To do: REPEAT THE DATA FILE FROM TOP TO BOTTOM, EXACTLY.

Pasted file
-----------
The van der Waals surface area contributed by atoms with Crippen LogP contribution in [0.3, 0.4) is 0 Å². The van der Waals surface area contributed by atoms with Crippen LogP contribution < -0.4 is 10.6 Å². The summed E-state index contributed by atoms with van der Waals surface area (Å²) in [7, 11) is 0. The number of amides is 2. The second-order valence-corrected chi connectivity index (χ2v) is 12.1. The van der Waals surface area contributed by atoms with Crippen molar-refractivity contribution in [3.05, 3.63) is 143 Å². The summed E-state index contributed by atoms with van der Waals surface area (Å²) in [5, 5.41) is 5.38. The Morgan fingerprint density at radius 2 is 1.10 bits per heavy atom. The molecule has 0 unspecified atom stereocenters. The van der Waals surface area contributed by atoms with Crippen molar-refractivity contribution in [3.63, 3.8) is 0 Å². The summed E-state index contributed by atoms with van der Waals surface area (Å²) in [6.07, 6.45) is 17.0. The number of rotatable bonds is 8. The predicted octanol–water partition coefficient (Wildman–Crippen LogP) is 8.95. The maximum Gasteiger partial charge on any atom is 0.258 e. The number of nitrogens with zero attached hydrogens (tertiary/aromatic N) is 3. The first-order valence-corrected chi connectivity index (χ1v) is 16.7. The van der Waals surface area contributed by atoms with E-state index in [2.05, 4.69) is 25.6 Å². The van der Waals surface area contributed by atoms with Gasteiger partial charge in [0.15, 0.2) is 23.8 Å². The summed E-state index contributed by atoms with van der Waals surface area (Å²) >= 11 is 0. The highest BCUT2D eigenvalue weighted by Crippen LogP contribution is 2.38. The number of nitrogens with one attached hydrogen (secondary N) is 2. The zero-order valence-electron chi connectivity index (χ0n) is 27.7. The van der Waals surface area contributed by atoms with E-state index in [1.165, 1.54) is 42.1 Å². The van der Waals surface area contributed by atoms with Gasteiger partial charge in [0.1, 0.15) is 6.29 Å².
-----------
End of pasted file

The van der Waals surface area contributed by atoms with Crippen LogP contribution in [0.3, 0.4) is 0 Å². The van der Waals surface area contributed by atoms with Crippen LogP contribution < -0.4 is 10.6 Å². The summed E-state index contributed by atoms with van der Waals surface area (Å²) in [7, 11) is 0. The number of amides is 2. The second-order valence-corrected chi connectivity index (χ2v) is 12.1. The van der Waals surface area contributed by atoms with Crippen molar-refractivity contribution in [3.05, 3.63) is 143 Å². The summed E-state index contributed by atoms with van der Waals surface area (Å²) in [5, 5.41) is 5.38. The Morgan fingerprint density at radius 2 is 1.10 bits per heavy atom. The molecule has 0 unspecified atom stereocenters. The van der Waals surface area contributed by atoms with Crippen molar-refractivity contribution in [3.63, 3.8) is 0 Å². The summed E-state index contributed by atoms with van der Waals surface area (Å²) in [6.07, 6.45) is 17.0. The number of rotatable bonds is 8. The predicted octanol–water partition coefficient (Wildman–Crippen LogP) is 8.95. The maximum Gasteiger partial charge on any atom is 0.258 e. The number of nitrogens with zero attached hydrogens (tertiary/aromatic N) is 3. The first-order valence-corrected chi connectivity index (χ1v) is 16.7. The van der Waals surface area contributed by atoms with E-state index in [2.05, 4.69) is 25.6 Å². The van der Waals surface area contributed by atoms with Gasteiger partial charge in [0.15, 0.2) is 23.8 Å². The summed E-state index contributed by atoms with van der Waals surface area (Å²) >= 11 is 0. The highest BCUT2D eigenvalue weighted by Crippen LogP contribution is 2.38. The number of nitrogens with one attached hydrogen (secondary N) is 2. The zero-order valence-electron chi connectivity index (χ0n) is 27.7. The van der Waals surface area contributed by atoms with E-state index in [1.165, 1.54) is 42.1 Å². The van der Waals surface area contributed by atoms with Gasteiger partial charge in [0.1, 0.15) is 6.29 Å².